As the auto industry wonders what Silicon Valley chip supplier might dominate the market for self-driving cars — giant Intel or colossal Nvidia — the answer may well be headquartered 7,400 miles east of Detroit.
When Intel announced plans in March to acquire Mobileye of Israel for $14.7 billion, the Jerusalem-based software supplier commanded 70 percent of the global market for obstacle detection software.
Obstacle detection will be a crucial new vehicle component in the coming decade, empowering cars to "see" road obstacles such as pedestrians, stray animals, dangerous debris, vehicles and signs. In addition to detecting such objects, the systems must recognize and understand what those objects are doing. Is that a pedestrian in the middle of the lane ahead, or it is an emergency worker warning the vehicle to stop?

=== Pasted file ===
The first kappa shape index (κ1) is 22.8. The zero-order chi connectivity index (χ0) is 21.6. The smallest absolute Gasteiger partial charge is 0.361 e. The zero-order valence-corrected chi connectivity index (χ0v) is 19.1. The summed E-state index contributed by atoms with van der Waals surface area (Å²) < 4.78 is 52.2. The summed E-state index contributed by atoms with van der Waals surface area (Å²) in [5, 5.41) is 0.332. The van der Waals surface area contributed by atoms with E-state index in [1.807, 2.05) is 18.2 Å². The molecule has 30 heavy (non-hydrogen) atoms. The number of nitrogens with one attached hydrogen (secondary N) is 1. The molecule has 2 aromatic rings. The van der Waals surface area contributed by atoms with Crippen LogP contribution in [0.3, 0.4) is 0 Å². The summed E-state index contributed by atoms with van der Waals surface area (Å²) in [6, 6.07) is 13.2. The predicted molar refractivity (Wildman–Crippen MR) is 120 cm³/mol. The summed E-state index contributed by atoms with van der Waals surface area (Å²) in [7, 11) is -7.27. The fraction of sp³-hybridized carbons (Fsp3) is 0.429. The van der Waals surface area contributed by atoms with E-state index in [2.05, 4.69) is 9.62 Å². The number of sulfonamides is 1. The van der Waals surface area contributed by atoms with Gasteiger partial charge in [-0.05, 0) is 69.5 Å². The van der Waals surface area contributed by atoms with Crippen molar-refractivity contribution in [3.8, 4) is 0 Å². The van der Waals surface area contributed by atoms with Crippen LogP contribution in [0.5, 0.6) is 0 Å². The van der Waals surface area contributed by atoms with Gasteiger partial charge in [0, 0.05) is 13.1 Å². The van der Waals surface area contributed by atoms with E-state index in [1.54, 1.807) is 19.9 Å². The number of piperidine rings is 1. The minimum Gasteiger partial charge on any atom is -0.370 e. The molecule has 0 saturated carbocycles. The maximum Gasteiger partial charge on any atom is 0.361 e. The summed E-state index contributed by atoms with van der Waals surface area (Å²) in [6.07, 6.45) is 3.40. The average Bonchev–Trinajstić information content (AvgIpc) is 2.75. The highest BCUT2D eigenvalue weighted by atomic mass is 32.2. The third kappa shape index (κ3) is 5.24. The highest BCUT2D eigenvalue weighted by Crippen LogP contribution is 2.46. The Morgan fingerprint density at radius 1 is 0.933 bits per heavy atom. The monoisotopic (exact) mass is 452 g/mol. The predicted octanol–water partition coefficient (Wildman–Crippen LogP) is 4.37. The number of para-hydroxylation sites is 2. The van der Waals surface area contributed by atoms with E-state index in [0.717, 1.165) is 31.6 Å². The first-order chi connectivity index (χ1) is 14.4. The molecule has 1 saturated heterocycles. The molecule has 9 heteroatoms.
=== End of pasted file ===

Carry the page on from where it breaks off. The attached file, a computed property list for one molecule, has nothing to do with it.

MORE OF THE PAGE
This has been futuristic technology until now. But it will soon be a standard component for an industry transforming to autonomous driving.
Mobileye gained dominance with EyeQ3, a software-and-chip combo that relies on cameras that are inexpensive enough for use in small cars. And that may be Intel's ace in the hole.
To be sure, both Intel and Nvidia are showcasing their top-of-the-line technology in vehicles developed by Audi, BMW, Volvo, Mercedes and other luxury brands.
But Mobileye gives Intel a chance to introduce self-driving technologies — such as lane-keeping, collision avoidance or 360-degree surround view — step-by-step in the mass market.
The company also can generate crowd-sourced road maps from camera data uploaded by Mobileye-equipped vehicles to the cloud.
General Motors, Nissan and Volkswagen all plan to introduce Mobileye maps over the next two or three years.
"Our ability to generate this map in an efficient and low-cost way is a big value to our customers," said Mobileye spokesman Dan Galves. "Cameras are an extremely versatile data collection device."